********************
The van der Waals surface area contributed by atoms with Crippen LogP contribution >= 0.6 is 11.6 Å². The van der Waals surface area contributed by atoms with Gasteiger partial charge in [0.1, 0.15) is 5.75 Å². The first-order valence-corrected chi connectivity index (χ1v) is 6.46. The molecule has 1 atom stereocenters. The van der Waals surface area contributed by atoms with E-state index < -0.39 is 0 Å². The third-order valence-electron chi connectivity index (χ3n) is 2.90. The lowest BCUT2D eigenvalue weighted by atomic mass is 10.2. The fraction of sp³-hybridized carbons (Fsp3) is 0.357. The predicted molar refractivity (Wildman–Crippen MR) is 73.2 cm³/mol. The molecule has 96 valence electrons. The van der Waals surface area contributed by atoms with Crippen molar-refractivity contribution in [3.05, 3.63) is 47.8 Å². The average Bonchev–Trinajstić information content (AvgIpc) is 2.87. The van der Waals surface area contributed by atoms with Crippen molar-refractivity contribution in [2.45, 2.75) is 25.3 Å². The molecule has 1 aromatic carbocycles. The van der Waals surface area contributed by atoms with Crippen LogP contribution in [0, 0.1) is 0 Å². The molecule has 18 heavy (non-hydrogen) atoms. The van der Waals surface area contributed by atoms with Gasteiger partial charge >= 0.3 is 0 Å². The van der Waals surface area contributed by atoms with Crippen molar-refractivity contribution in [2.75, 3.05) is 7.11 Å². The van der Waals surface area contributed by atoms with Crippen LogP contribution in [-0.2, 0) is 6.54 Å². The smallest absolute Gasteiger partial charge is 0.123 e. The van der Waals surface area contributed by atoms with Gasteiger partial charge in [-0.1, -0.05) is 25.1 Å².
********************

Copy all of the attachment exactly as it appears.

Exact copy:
The van der Waals surface area contributed by atoms with Crippen LogP contribution >= 0.6 is 11.6 Å². The van der Waals surface area contributed by atoms with Gasteiger partial charge in [0.1, 0.15) is 5.75 Å². The first-order valence-corrected chi connectivity index (χ1v) is 6.46. The molecule has 1 atom stereocenters. The van der Waals surface area contributed by atoms with E-state index < -0.39 is 0 Å². The third-order valence-electron chi connectivity index (χ3n) is 2.90. The lowest BCUT2D eigenvalue weighted by atomic mass is 10.2. The fraction of sp³-hybridized carbons (Fsp3) is 0.357. The predicted molar refractivity (Wildman–Crippen MR) is 73.2 cm³/mol. The molecule has 96 valence electrons. The van der Waals surface area contributed by atoms with Crippen molar-refractivity contribution in [3.05, 3.63) is 47.8 Å². The average Bonchev–Trinajstić information content (AvgIpc) is 2.87. The van der Waals surface area contributed by atoms with Crippen molar-refractivity contribution in [2.45, 2.75) is 25.3 Å². The molecule has 1 aromatic carbocycles. The van der Waals surface area contributed by atoms with Crippen LogP contribution in [0, 0.1) is 0 Å². The molecule has 18 heavy (non-hydrogen) atoms. The van der Waals surface area contributed by atoms with Gasteiger partial charge >= 0.3 is 0 Å². The van der Waals surface area contributed by atoms with Crippen molar-refractivity contribution in [2.75, 3.05) is 7.11 Å². The van der Waals surface area contributed by atoms with Crippen LogP contribution in [-0.2, 0) is 6.54 Å². The smallest absolute Gasteiger partial charge is 0.123 e. The van der Waals surface area contributed by atoms with Gasteiger partial charge in [-0.1, -0.05) is 25.1 Å².